- failure to implement a proper treatment course which caused, over time, the plaintiff to experience and display symptoms of a supposed multiple personality in conformity with the defendant’s expectations when, in fact, no such illness existed.
- As a direct and proximate result of the negligence of the defendants, the plaintiff’s ability to rationally function was destroyed, and the plaintiff herself became convinced that she had hundreds of alternate personalities as a result of extended and repeated sexual and other traumatic abuse as a child… when such events did not, in fact, occur and were the product of coercion and suggestion resulting from the improper techniques employed by the defendants XXX
- As a further and proximate result of the negligence of the defendants, the plaintiff’s previous relationship with her parents … was effectively destroyed… by reason of disruption of her capacity for rational thought and functioning and the delusional beliefs developed by the plaintiff that she has suffered repeated sexual abuse as a child, when such beliefs were false and the product of the coercive and suggestive methods employed by the defendant XXX in his treatment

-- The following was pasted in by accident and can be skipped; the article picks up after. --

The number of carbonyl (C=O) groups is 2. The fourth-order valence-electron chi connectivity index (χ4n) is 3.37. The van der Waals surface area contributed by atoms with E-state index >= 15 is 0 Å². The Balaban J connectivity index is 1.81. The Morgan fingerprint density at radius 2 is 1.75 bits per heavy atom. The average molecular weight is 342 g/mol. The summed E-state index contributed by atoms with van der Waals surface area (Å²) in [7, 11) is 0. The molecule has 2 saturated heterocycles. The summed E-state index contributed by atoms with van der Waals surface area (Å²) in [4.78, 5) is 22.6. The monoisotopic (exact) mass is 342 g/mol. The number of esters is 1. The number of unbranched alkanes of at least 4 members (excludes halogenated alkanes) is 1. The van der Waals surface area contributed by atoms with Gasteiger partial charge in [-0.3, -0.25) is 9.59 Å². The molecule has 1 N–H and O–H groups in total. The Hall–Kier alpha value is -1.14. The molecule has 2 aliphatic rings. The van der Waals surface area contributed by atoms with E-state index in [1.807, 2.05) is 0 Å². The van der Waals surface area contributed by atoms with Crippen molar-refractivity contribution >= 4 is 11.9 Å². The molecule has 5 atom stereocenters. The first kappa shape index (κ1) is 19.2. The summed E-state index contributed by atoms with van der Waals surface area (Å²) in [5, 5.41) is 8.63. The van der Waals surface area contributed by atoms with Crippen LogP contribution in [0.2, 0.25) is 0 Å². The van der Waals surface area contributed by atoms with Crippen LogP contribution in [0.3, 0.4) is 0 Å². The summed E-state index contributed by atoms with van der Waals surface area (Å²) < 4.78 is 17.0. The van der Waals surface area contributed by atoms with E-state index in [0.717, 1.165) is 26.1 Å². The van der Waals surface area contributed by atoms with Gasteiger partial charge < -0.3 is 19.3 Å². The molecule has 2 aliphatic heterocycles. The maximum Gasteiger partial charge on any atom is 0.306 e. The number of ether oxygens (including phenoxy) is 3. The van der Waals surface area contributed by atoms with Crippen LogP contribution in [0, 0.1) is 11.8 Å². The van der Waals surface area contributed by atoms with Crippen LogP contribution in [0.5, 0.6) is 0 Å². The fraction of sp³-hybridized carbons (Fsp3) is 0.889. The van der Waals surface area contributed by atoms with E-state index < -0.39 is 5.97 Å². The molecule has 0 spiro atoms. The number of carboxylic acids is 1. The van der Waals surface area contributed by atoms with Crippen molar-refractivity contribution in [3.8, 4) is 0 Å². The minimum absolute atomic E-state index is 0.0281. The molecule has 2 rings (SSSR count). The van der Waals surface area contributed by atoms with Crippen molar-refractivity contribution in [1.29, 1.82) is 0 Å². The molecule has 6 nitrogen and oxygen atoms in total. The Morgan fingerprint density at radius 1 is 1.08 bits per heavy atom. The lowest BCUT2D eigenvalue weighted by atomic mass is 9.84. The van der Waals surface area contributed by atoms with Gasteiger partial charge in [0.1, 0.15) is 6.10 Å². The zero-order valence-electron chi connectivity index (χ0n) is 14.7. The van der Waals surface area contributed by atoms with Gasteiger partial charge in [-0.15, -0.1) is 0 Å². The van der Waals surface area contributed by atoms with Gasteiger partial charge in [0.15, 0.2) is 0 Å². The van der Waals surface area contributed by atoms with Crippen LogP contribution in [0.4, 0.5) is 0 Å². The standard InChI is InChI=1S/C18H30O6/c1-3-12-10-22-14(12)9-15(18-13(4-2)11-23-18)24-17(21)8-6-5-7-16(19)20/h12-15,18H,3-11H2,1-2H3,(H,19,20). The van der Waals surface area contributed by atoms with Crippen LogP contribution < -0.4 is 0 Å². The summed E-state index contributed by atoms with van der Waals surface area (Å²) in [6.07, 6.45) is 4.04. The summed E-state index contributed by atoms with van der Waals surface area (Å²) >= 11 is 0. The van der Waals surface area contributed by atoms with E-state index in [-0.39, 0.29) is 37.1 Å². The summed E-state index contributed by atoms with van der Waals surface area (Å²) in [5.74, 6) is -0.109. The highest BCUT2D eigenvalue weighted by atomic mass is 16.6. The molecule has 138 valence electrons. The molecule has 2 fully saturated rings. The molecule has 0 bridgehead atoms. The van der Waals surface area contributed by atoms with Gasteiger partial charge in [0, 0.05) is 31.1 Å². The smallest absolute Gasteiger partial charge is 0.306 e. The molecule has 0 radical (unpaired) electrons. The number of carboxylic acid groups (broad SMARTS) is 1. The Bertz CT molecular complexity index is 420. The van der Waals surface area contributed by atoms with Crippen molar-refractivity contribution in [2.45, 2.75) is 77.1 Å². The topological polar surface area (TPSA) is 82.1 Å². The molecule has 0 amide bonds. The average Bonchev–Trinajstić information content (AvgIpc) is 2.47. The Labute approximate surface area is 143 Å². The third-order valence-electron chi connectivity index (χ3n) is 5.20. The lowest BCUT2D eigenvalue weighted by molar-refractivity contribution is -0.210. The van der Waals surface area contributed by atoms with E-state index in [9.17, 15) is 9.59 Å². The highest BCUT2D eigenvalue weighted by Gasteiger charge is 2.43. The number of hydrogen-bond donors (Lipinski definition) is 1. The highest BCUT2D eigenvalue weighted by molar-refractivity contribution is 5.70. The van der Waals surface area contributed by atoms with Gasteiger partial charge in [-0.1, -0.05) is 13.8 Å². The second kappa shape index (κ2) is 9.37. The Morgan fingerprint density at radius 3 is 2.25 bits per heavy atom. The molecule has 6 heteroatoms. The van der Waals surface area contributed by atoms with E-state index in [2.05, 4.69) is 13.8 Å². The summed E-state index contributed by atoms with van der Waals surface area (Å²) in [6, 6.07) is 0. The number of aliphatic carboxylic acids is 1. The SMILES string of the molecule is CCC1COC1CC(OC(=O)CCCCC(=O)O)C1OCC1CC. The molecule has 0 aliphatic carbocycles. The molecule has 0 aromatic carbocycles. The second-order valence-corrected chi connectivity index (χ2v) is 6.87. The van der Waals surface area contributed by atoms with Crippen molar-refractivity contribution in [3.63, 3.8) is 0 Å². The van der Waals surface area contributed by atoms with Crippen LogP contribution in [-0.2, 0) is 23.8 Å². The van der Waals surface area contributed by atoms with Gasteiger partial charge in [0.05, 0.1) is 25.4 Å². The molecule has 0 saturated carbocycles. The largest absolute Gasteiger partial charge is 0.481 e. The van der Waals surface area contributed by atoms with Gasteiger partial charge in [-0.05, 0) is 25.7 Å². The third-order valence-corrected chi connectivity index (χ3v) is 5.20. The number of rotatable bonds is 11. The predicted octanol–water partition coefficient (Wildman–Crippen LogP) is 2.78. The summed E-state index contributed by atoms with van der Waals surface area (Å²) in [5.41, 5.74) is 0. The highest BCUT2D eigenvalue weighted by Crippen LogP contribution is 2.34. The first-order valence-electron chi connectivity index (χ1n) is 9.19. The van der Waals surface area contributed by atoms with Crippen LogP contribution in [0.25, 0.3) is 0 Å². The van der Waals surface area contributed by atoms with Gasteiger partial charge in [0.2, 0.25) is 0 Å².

- plaintiff… will continue to be disabled in the future from performing her usual duties, occupation, and avocation, with a consequent loss of earnings, earning power, and earning potential
- .. has suffered in the past, and will continue to suffer in the future excruciating and agonizing aches, pains, mental anguish, humiliation, disfigurement, and limitations of her usual activities, pursuits, and pleasures.
- as a direct and proximate result of the carelessness and negligence of the defendants described in the foregoing paragraphs of this complaint, the plaintiff, .. has required in the past, and will in the future, continue to be compelled to expend large sums of money and incur monetary obligations for such care and treatment.
I Wonder What Would Have Happened If … by Jeanette Barhta is licensed under a Creative Commons Attribution 3.0 Unported License.
Based on a work at www.mentalhealthmatters2.wordpress.com.
Permissions beyond the scope of this license may be available at www.mentalhealthmatters2.wordpress.com.